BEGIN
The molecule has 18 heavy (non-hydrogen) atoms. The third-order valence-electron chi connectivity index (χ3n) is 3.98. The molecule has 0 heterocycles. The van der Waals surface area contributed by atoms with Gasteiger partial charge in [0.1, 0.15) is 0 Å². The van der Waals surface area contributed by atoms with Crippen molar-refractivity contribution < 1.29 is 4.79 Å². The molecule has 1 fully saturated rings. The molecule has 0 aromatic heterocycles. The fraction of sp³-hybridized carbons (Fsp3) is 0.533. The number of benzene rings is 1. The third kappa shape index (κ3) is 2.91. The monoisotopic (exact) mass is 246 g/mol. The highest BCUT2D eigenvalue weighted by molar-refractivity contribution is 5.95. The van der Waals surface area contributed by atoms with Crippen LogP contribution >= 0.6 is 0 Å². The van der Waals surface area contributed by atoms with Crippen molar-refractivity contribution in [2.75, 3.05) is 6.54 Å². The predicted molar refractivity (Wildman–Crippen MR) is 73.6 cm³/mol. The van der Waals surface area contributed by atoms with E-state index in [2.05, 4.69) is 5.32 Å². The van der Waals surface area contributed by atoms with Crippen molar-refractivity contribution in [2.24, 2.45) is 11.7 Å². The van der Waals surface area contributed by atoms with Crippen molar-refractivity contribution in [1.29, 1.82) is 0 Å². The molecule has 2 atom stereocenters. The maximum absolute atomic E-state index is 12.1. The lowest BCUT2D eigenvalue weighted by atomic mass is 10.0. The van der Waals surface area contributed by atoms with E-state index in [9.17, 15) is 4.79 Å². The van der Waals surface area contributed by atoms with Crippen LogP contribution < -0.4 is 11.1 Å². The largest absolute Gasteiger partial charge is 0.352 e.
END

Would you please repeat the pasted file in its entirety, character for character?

The molecule has 18 heavy (non-hydrogen) atoms. The third-order valence-electron chi connectivity index (χ3n) is 3.98. The molecule has 0 heterocycles. The van der Waals surface area contributed by atoms with Gasteiger partial charge in [0.1, 0.15) is 0 Å². The van der Waals surface area contributed by atoms with Crippen molar-refractivity contribution < 1.29 is 4.79 Å². The molecule has 1 fully saturated rings. The molecule has 0 aromatic heterocycles. The fraction of sp³-hybridized carbons (Fsp3) is 0.533. The number of benzene rings is 1. The third kappa shape index (κ3) is 2.91. The monoisotopic (exact) mass is 246 g/mol. The highest BCUT2D eigenvalue weighted by molar-refractivity contribution is 5.95. The van der Waals surface area contributed by atoms with Crippen LogP contribution >= 0.6 is 0 Å². The van der Waals surface area contributed by atoms with Crippen molar-refractivity contribution in [2.75, 3.05) is 6.54 Å². The predicted molar refractivity (Wildman–Crippen MR) is 73.6 cm³/mol. The van der Waals surface area contributed by atoms with E-state index in [2.05, 4.69) is 5.32 Å². The van der Waals surface area contributed by atoms with Crippen molar-refractivity contribution in [2.24, 2.45) is 11.7 Å². The van der Waals surface area contributed by atoms with Crippen molar-refractivity contribution in [1.29, 1.82) is 0 Å². The molecule has 2 atom stereocenters. The maximum absolute atomic E-state index is 12.1. The lowest BCUT2D eigenvalue weighted by atomic mass is 10.0. The van der Waals surface area contributed by atoms with E-state index in [9.17, 15) is 4.79 Å². The van der Waals surface area contributed by atoms with Crippen LogP contribution < -0.4 is 11.1 Å². The largest absolute Gasteiger partial charge is 0.352 e.